The lack of languages in Curriculum for Excellence undermines Scotland's claims to internationalism

Written by Jenni Davidson on 10 May 2019 in Comment

It is the breadth and depth of education that is the mark of excellence, and Scotland does not match up to European standards

Greta Thunberg in the European Parliament - Image credit: European Parliament audiovisual

If the worst thing anyone said about my Swedish pronunciation was that it sounded a wee bit stilted, I’d be very happy.

Yet when Spiked editor Brendan O’Neill recently criticised teenage climate campaigner Greta Thunberg for having a “monotone voice”, he failed to notice that, apart from having Asperger’s, she is also speaking a foreign language.

And speaking it very well indeed. Her English, which she is brave enough to use publicly, conversing with world leaders, on stages in front of huge crowds and on TV, is impeccable.

And while the extent of Thunberg’s public platform is not normal, her second language ability is.

 It would be perfectly usual for any 16-year-old in Sweden, and most other countries in Europe, to speak English fluently enough to competently discuss a wide range of contemporary issues, maybe not on TV, but in a conversation.

But how many teenagers in Scotland would be able to do the same in a second language?

None, I suspect, unless they had been brought up bilingual at home.

While Scotland smugly thinks of itself as more outward-looking and international than the rest of the UK, in reality, few Scots can communicate with anyone from another EU country unless the other person is willing to speak English.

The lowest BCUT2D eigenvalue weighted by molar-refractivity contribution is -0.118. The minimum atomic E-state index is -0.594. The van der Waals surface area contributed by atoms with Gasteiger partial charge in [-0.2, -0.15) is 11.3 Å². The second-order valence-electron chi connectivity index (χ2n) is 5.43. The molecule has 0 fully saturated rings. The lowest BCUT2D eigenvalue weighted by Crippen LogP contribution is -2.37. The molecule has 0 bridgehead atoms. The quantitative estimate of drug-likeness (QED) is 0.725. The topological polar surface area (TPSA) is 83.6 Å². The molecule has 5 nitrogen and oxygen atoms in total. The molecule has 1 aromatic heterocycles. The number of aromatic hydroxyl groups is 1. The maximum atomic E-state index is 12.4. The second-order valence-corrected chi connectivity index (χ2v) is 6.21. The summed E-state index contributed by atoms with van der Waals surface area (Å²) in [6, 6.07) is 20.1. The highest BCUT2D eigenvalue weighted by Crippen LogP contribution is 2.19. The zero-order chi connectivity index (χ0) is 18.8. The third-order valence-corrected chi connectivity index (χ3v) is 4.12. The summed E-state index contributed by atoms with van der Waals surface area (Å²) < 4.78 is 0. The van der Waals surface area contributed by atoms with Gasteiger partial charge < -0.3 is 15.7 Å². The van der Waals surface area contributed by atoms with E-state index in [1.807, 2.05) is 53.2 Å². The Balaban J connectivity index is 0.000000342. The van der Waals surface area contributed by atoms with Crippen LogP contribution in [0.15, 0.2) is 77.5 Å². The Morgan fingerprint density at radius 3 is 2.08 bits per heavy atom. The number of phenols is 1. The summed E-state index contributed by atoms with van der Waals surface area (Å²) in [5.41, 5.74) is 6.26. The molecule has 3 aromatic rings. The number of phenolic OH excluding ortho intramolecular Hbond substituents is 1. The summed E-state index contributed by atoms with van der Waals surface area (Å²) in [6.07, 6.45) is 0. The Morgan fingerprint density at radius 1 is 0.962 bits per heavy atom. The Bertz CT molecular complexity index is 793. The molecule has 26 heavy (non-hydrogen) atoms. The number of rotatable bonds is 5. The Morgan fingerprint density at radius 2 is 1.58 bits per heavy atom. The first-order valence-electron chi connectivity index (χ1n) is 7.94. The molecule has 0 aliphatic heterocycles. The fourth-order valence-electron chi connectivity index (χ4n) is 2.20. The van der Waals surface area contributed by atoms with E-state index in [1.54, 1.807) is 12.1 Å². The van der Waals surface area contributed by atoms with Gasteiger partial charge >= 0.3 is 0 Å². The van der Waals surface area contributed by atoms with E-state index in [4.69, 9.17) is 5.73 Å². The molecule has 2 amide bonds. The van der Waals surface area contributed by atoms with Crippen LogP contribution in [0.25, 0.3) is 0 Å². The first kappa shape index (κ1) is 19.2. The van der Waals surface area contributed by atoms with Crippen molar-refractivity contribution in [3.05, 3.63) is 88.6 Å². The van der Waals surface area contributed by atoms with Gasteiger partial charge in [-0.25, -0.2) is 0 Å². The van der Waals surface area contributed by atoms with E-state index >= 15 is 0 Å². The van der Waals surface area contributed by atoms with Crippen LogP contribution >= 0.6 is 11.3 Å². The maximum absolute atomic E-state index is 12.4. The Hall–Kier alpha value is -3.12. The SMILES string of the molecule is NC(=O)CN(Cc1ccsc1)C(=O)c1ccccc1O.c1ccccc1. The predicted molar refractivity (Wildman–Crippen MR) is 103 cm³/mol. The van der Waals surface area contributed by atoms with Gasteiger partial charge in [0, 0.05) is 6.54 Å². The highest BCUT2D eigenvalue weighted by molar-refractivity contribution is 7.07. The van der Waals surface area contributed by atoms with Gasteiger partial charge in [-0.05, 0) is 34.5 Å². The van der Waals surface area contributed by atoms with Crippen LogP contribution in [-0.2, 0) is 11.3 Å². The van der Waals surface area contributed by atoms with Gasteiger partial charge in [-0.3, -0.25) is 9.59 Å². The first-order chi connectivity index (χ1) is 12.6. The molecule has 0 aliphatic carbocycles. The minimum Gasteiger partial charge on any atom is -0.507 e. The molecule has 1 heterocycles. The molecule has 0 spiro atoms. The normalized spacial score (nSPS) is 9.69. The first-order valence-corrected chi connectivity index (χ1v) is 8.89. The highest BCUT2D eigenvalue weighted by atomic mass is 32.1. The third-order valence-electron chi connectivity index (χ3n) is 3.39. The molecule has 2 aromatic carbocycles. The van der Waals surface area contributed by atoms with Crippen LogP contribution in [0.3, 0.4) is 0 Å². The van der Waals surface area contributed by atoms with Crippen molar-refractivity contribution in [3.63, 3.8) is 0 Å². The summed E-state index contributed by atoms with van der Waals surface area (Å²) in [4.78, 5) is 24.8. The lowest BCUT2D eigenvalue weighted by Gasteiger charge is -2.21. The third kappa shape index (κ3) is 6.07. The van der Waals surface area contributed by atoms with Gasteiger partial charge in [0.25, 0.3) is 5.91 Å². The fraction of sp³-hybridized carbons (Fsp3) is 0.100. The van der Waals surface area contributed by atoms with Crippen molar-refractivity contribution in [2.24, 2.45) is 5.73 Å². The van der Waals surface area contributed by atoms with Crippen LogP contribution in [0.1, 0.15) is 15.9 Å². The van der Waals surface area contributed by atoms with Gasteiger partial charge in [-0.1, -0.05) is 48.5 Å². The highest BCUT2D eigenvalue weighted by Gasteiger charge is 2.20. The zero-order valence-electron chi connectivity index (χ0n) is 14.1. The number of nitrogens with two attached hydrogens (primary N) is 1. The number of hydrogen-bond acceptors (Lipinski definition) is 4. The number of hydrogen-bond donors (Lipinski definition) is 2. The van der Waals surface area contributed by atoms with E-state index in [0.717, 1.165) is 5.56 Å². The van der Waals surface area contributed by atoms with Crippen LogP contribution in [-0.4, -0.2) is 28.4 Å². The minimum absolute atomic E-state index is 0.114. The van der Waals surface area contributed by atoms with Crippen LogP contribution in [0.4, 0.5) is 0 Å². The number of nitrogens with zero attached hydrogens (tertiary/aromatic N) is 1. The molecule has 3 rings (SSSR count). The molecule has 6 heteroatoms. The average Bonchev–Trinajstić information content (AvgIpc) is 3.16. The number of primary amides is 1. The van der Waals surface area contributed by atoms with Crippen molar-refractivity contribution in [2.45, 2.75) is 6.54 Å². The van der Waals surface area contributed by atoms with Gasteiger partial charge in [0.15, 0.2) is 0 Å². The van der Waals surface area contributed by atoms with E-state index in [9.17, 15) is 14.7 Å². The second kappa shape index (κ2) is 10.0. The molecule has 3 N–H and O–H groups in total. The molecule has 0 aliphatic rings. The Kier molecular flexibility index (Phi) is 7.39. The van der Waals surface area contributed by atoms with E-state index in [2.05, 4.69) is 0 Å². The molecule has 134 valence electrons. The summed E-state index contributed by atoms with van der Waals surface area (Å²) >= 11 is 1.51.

The ability of most other European nations to speak at least one, frequently two or more, foreign languages is not because of some sort of innate linguistic talent that we lack, but simply because language learning is compulsory to a higher level than it is here and fluency in at least one other language is considered normal rather than exceptional.

In Denmark, all pupils take two foreign languages up to the age of 16 and at least one beyond that in 16-19 education.

In Sweden, one foreign language is compulsory up to year nine, the final year of compulsory schooling (the equivalent of S4) and 85 per cent take a second foreign language.

The majority then go on to one of 18 different academic or vocational post-16 upper secondary courses, many of which will further develop their language skills.

Yet here we have a secondary curriculum that is so narrow at the senior phase that it virtually guarantees that the majority of pupils will not continue with one foreign language after S2 or S3, let alone two.

There is no point in starting two languages at primary, or indeed widening Gaelic medium education, if this learning is then cut short in the early stages of secondary.

Scotland has ambitions to be the best place to grow up, yet it denies its young people the sort of broad-based education covering languages, sciences, social and creative subjects up to a senior level that is the norm in most other European countries.

This doesn’t just affect language skills, but also Scotland’s STEM ambitions, forcing children to drop vital core subjects at a very early stage.

At a fringe event at the SNP conference last week, education secretary John Swinney complained that the criticism of Curriculum for Excellence failed to take account of the fact that the main qualification year is now not S4 but Highers at S5.

And the SNP has constantly defended criticisms of the poor subject choice at S4 by pointing to how many Highers pupils are getting.

But this misses the point. It is what pupils are learning, the breadth and depth of education they are receiving, not simply how many qualifications they get that is the mark of excellence.

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